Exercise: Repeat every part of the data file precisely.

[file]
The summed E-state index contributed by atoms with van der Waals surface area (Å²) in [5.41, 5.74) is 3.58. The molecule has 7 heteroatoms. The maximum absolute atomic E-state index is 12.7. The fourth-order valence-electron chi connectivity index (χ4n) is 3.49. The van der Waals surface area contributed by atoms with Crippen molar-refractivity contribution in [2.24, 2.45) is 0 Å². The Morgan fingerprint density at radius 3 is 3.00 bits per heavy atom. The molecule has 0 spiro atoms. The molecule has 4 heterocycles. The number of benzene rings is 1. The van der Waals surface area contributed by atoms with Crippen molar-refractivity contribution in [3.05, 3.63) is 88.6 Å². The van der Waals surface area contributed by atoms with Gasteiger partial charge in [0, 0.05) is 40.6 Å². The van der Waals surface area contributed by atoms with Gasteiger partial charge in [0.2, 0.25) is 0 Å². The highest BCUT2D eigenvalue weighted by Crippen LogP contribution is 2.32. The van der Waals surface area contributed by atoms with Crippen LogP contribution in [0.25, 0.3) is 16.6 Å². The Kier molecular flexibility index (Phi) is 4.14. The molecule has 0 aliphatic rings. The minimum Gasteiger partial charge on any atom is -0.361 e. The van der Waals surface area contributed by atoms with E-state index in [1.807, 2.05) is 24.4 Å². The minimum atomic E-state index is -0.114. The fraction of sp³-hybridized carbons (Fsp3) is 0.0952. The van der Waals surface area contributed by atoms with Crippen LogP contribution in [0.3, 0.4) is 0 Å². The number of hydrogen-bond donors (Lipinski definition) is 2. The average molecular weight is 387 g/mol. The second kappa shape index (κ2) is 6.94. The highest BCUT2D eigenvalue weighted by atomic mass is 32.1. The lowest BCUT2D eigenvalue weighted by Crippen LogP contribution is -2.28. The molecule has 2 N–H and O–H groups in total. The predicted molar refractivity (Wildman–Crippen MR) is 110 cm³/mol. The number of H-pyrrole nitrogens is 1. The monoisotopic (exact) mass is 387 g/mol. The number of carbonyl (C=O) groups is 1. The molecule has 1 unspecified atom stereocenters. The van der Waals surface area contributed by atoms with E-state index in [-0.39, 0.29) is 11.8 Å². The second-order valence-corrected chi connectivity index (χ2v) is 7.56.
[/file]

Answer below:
The summed E-state index contributed by atoms with van der Waals surface area (Å²) in [5.41, 5.74) is 3.58. The molecule has 7 heteroatoms. The maximum absolute atomic E-state index is 12.7. The fourth-order valence-electron chi connectivity index (χ4n) is 3.49. The van der Waals surface area contributed by atoms with Crippen molar-refractivity contribution in [2.24, 2.45) is 0 Å². The Morgan fingerprint density at radius 3 is 3.00 bits per heavy atom. The molecule has 0 spiro atoms. The molecule has 4 heterocycles. The number of benzene rings is 1. The van der Waals surface area contributed by atoms with Crippen molar-refractivity contribution in [3.05, 3.63) is 88.6 Å². The van der Waals surface area contributed by atoms with Gasteiger partial charge in [0, 0.05) is 40.6 Å². The van der Waals surface area contributed by atoms with Gasteiger partial charge in [0.2, 0.25) is 0 Å². The highest BCUT2D eigenvalue weighted by Crippen LogP contribution is 2.32. The van der Waals surface area contributed by atoms with Crippen LogP contribution in [0.25, 0.3) is 16.6 Å². The Kier molecular flexibility index (Phi) is 4.14. The molecule has 0 aliphatic rings. The minimum Gasteiger partial charge on any atom is -0.361 e. The van der Waals surface area contributed by atoms with E-state index in [1.807, 2.05) is 24.4 Å². The minimum atomic E-state index is -0.114. The fraction of sp³-hybridized carbons (Fsp3) is 0.0952. The van der Waals surface area contributed by atoms with Crippen LogP contribution in [0.3, 0.4) is 0 Å². The number of hydrogen-bond donors (Lipinski definition) is 2. The average molecular weight is 387 g/mol. The second kappa shape index (κ2) is 6.94. The highest BCUT2D eigenvalue weighted by atomic mass is 32.1. The lowest BCUT2D eigenvalue weighted by Crippen LogP contribution is -2.28. The molecule has 2 N–H and O–H groups in total. The predicted molar refractivity (Wildman–Crippen MR) is 110 cm³/mol. The number of H-pyrrole nitrogens is 1. The monoisotopic (exact) mass is 387 g/mol. The number of carbonyl (C=O) groups is 1. The molecule has 1 unspecified atom stereocenters. The van der Waals surface area contributed by atoms with E-state index in [-0.39, 0.29) is 11.8 Å². The second-order valence-corrected chi connectivity index (χ2v) is 7.56.